As COVID-19 continues, one Kingston tourism company focuses on community
KINGSTON -- From boats to trollies, changes are being made to how you tour Kingston this summer.
The Kingston Destination Group, which runs some of the city’s waterfront tourism attractions including 1000 Islands Cruises, and Kingston Trolley Tours, says after weeks of being docked they had to get creative.
So they created “Pod Tours.”
Captain of the “Island Queen” Stephen Steels says anyone can rent it out with friends and family in a small group.
“It’s their private mega-yacht for an hour and a half,” laughs Captain Steels. “This is your crew, we’re here for you.”
Transport Canada restrictions on commercial vessels were lifted at the beginning of July, but provincial restrictions still limit gatherings to a maximum of ten people.
Kingston Destination Group’s General Manager Hugh Mackenzie says the approach this year was focused on drawing in those living in Kingston and eastern Ontario.
“Our approach this year was really how can we invest this into our community,” says Mackenzie. “How can we engage the city of Kingston, into stay local, be at home, and experience... our beautiful city.”
Usually renting out the Island Queen for a private tour would start at $2,500.
But now it will cost between $350 and $650, depending on when you rent it.
Mackenzie says they’ll only be doing these tours until July 15, because of the fiscal restraints.
“It’s been a lot of fun. Hasn’t made any money,” laughs Mackenzie. “But it’s been a lot of fun.“
And the time is just right, as Kingston Health Officials call for the closure of the Canada-U.S. border to continue until pandemic is under control in the U.S.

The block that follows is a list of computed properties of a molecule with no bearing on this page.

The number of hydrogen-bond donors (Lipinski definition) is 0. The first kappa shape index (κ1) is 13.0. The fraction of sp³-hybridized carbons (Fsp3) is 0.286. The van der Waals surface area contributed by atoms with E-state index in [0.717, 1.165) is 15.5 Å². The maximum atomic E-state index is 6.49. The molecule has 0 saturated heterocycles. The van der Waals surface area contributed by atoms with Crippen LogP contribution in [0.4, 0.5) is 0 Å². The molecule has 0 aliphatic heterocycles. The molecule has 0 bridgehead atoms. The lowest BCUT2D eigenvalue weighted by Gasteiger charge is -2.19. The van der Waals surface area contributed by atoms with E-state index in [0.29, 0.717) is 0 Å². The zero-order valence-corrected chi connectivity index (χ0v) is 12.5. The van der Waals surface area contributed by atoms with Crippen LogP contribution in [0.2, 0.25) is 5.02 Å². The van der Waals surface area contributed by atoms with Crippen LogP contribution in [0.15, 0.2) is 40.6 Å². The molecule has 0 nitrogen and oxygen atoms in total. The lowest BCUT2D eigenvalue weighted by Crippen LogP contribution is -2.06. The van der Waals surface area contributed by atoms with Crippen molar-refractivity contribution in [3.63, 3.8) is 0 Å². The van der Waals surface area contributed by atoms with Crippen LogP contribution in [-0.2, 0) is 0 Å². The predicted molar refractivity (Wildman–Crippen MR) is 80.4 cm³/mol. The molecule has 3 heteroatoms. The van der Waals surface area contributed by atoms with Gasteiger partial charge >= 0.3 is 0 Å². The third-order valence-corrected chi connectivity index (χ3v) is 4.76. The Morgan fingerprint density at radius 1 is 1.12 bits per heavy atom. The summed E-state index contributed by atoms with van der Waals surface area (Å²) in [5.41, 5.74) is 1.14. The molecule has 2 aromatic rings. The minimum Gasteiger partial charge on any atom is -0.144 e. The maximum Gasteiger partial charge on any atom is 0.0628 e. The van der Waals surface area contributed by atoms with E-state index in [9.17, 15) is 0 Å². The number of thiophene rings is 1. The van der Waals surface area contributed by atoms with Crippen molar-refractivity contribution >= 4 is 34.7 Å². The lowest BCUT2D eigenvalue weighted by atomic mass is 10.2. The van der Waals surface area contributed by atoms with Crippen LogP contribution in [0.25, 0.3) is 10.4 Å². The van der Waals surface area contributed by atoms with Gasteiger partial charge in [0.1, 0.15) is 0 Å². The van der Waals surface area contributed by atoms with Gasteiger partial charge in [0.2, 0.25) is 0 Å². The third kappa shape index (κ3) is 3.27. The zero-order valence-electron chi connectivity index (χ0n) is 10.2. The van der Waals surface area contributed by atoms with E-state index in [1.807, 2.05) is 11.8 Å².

“Re-opening the border too soon will almost certainly increase the risk of COVID-19 cases in Canada,” says the city’s Medical Officer of Health Dr. Kieran Moore. “Particularly given the previous rates of tourism between the two countries.”
On the company’s trolley tours, similar changes are being made.
The tours usually run with five trolleys, allowing people go get on and off at stops like Fort Henry, and the Pumphouse Museum.
But with tourist numbers low, Mackenzie says only two trolleys will be running through this summer.
Residents will have their contact information taken, wear masks, as required by law in Kingston, and use hand sanitizer when entering. You also won’t be able to hop off the bus, once the tour begins.
Mackenzie says they’re pushing on.
“We are going to continue to operate the product, even if it loses money, to be able to do the tour because it’s really important to buoy people’s spirits.”